Threats and Decline
One of the most worrying decline...
Recent studies show that the populations of many pollinating insects are in decline. This finding is particularly worrying for bees since they are the most efficient pollinators. This loss would provoke disastrous consequences for the sexual reproduction of plants: over 80% of species of wild flowering plants and 70% of cultivated species in Europe depend on the pollinating activity of insects, especially the intervention of bees. If the decline of bee populations is worrying for natural ecosystems, it is also the case for agriculture, and it follows that one third of our food source will be directly affected.
The causes of this decline are multiple and are closely linked to human activity.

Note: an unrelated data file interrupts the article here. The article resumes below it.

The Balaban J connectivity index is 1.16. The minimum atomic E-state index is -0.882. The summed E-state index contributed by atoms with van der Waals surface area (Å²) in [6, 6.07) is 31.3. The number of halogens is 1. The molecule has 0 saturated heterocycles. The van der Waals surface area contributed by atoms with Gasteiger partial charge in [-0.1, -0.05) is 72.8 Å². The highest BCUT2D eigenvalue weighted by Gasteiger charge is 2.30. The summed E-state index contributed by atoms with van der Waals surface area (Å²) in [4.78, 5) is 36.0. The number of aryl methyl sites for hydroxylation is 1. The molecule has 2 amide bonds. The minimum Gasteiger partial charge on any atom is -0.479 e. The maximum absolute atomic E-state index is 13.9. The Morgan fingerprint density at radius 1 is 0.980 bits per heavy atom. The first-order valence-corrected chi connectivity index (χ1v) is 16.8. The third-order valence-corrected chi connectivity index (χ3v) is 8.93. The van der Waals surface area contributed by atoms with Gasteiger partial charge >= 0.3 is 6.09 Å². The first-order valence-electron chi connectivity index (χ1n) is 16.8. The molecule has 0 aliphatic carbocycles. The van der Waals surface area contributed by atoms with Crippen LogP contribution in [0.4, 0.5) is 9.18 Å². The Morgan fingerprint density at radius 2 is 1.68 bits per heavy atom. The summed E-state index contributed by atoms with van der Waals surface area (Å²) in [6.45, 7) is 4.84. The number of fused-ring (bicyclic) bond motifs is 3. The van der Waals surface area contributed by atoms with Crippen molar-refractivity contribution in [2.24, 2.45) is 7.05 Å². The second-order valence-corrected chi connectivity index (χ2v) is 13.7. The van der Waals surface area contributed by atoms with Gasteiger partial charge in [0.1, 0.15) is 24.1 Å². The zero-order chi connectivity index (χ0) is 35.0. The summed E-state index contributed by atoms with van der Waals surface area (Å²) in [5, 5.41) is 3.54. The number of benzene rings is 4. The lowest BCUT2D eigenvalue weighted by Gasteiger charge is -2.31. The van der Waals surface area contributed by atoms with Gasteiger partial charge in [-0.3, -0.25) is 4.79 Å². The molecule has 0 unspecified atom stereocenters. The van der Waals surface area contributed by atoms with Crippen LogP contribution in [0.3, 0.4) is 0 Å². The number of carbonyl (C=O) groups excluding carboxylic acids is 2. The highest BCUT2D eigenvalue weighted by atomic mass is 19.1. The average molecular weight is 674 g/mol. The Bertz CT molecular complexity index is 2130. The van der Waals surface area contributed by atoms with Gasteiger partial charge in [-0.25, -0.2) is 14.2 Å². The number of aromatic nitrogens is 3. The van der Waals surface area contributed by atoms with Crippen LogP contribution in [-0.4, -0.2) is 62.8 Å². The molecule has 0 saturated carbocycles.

The disappearance of possible nesting sites (reparcelling of land, urbanisation) the widespread use of pesticides, the unnecessarily premature and frequent mowing of prairies, the increase in monoculture, exaggerated road-side upkeep are the main causes of bee decline.
This phenomenon is accentuated by the scarcity of indigenous flowering plants (species that come naturally from an environment, a region or a country), a main food source for pollinators. The fewer the pollinators, the fewer the plants. This vicious circle must be broken, however difficult.
A road-side colonised by bee nests vs road-side not covered in concrete.